Those who attacked Millbank Tower were thugs and cowards, who took advantage of students' anger, and who have damaged the cause that they claim to believe in.

Yesterday I marched with you in London, protesting against the Coalition plans to cut the Higher Education budget by 40%, treble tuition fees, abolish EMA, and a host of other ill-advised and regressive policies. For the most part it was a pleasure to be a part of. We marched from LSE down towards Parliament, shouting slogans (and general verbal abuse of Lib Dems/Conservatives) and waving placards (some of which were a bit mental, but hey, it’s a protest- you’re allowed to be a little mental).

Then, after about 2pm, it all went wrong. The attack on Millbank Tower (regardless of whether it was or wasn’t Tory HQ) was a stupid move. It turned what was a respectful, peaceful demonstration, into a riot. And maybe some of you are looking at today’s headlines and realising what a mistake it really was.

The fact is, that most of the 50,000 students gathered behaved completely respectably, and didn’t engage in stupid acts of aggression and violence. The ones who attacked Millbank Tower and tried to occupy it were a minority, hailing from certain factions of the left and of the student community. I won’t specify who, but I’m sure that all of you who know anything about this are aware of who I mean. And I suspect that a good deal of that minority went to the demonstration spoiling for a fight.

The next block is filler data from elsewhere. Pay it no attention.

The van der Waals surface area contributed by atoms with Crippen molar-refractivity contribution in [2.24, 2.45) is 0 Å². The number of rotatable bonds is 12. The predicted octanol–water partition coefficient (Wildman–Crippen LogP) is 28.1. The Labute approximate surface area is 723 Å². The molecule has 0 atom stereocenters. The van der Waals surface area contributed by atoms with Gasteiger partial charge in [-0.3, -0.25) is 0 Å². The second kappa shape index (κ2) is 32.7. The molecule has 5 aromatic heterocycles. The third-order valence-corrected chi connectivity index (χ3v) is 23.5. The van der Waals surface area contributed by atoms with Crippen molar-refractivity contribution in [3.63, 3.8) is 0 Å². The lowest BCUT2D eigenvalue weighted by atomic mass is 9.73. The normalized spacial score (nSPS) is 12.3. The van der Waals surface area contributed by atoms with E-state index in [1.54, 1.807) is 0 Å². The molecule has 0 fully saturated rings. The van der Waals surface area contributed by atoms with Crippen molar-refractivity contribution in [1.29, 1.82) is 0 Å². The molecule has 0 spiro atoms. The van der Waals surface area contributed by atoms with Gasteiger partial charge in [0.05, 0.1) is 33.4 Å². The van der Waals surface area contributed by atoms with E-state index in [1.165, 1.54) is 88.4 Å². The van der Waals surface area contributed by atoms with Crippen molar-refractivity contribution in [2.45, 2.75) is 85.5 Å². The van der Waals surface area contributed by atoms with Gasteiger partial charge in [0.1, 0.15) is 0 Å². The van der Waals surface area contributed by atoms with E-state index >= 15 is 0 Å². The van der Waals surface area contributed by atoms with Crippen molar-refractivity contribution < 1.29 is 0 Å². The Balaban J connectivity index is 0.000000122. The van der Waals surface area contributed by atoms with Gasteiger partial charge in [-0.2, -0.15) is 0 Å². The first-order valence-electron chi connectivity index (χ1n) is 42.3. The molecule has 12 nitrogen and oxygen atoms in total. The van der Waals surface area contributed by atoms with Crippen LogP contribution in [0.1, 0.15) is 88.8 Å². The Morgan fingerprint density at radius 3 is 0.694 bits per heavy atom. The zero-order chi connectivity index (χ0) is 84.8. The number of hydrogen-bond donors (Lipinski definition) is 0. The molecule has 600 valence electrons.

I can understand the anger and frustration that led to it. Everyone there was passionately against the unfair moves being taken by the government, and in particular at the broken promises of the Liberal Democrats. I’m sure that if Lib Dem HQ wasn’t hidden down an anonymous sidestreet they would have seen much more aggression than they actually did. In the end, students were angry about policies that would disproportionately hit the poor, and that anger both boiled over and was taken advantage of by certain elements.

The end result is that the protest has been sullied. The focus is on the minority of violent individuals who acted unacceptably, not the overwhelming majority who behaved more reasonably. I think it’s exemplified by the fact that David Cameron was able to give a statement on the performance of the police and the unacceptability of rioting, and completely ignore the issues that we were protesting against.

And the worst part, for me, was that we had the moral high ground. For the most part, we weren’t protesting for ourselves. The impact of these cuts and policies on present students will be minimal. It’s the future generations who will be disadvantaged, and it was for them who we were marching for.

Please understand that my criticisms were aimed at those who perpetrated the attacks on Millbank Tower, and not to the rest of the students. In particular, those who broke windows, tried to occupy the building, and unbelievably dropped things off the top of the building. I am a student. I am a left winger. But I like to think I’m not an idiot. This hasn’t helped anyone, and has hurt our movement and our aims.

Those who gave in to violence, vandalism and thuggery make me ashamed to have been there. However, all of you who didn’t disgrace yourselves, who peacefully demonstrated to make our voices heard. All of you make me proud to be a student, and to have been on the march which will unfortunately be remembered for the idiocy of a few.



Matthew S. Dent

(3rd year LLB student, University of Sussex)